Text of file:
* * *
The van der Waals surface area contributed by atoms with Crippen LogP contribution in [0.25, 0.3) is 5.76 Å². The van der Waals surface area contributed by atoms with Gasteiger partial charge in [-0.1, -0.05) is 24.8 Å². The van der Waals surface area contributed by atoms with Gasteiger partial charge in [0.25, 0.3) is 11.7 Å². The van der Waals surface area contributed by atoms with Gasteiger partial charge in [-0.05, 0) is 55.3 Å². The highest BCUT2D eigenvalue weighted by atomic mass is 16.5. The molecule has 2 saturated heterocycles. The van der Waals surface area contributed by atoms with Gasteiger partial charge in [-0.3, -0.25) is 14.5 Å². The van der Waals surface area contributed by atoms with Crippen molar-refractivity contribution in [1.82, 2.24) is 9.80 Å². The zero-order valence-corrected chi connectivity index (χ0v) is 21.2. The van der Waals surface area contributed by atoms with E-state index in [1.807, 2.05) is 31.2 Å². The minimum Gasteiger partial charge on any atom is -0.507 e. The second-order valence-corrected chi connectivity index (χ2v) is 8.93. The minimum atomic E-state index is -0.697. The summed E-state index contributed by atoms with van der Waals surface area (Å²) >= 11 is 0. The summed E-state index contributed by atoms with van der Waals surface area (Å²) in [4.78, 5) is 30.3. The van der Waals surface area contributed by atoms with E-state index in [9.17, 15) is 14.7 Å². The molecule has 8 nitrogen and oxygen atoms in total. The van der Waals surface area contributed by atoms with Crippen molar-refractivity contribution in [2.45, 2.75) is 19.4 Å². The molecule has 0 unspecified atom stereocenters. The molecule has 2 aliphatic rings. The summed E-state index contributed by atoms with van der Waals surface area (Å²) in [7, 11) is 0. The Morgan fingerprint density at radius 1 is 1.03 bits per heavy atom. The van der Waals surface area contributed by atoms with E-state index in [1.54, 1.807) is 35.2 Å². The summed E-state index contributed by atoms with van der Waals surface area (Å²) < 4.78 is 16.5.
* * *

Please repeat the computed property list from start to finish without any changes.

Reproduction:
The van der Waals surface area contributed by atoms with Crippen LogP contribution in [0.25, 0.3) is 5.76 Å². The van der Waals surface area contributed by atoms with Gasteiger partial charge in [-0.1, -0.05) is 24.8 Å². The van der Waals surface area contributed by atoms with Gasteiger partial charge in [0.25, 0.3) is 11.7 Å². The van der Waals surface area contributed by atoms with Gasteiger partial charge in [-0.05, 0) is 55.3 Å². The highest BCUT2D eigenvalue weighted by atomic mass is 16.5. The molecule has 2 saturated heterocycles. The van der Waals surface area contributed by atoms with Gasteiger partial charge in [-0.3, -0.25) is 14.5 Å². The van der Waals surface area contributed by atoms with Crippen molar-refractivity contribution in [1.82, 2.24) is 9.80 Å². The zero-order valence-corrected chi connectivity index (χ0v) is 21.2. The van der Waals surface area contributed by atoms with E-state index in [1.807, 2.05) is 31.2 Å². The minimum Gasteiger partial charge on any atom is -0.507 e. The second-order valence-corrected chi connectivity index (χ2v) is 8.93. The minimum atomic E-state index is -0.697. The summed E-state index contributed by atoms with van der Waals surface area (Å²) >= 11 is 0. The summed E-state index contributed by atoms with van der Waals surface area (Å²) in [4.78, 5) is 30.3. The van der Waals surface area contributed by atoms with E-state index in [9.17, 15) is 14.7 Å². The molecule has 8 nitrogen and oxygen atoms in total. The van der Waals surface area contributed by atoms with Crippen molar-refractivity contribution in [2.45, 2.75) is 19.4 Å². The molecule has 0 unspecified atom stereocenters. The molecule has 2 aliphatic rings. The summed E-state index contributed by atoms with van der Waals surface area (Å²) in [7, 11) is 0. The Morgan fingerprint density at radius 1 is 1.03 bits per heavy atom. The van der Waals surface area contributed by atoms with E-state index in [1.54, 1.807) is 35.2 Å². The summed E-state index contributed by atoms with van der Waals surface area (Å²) < 4.78 is 16.5.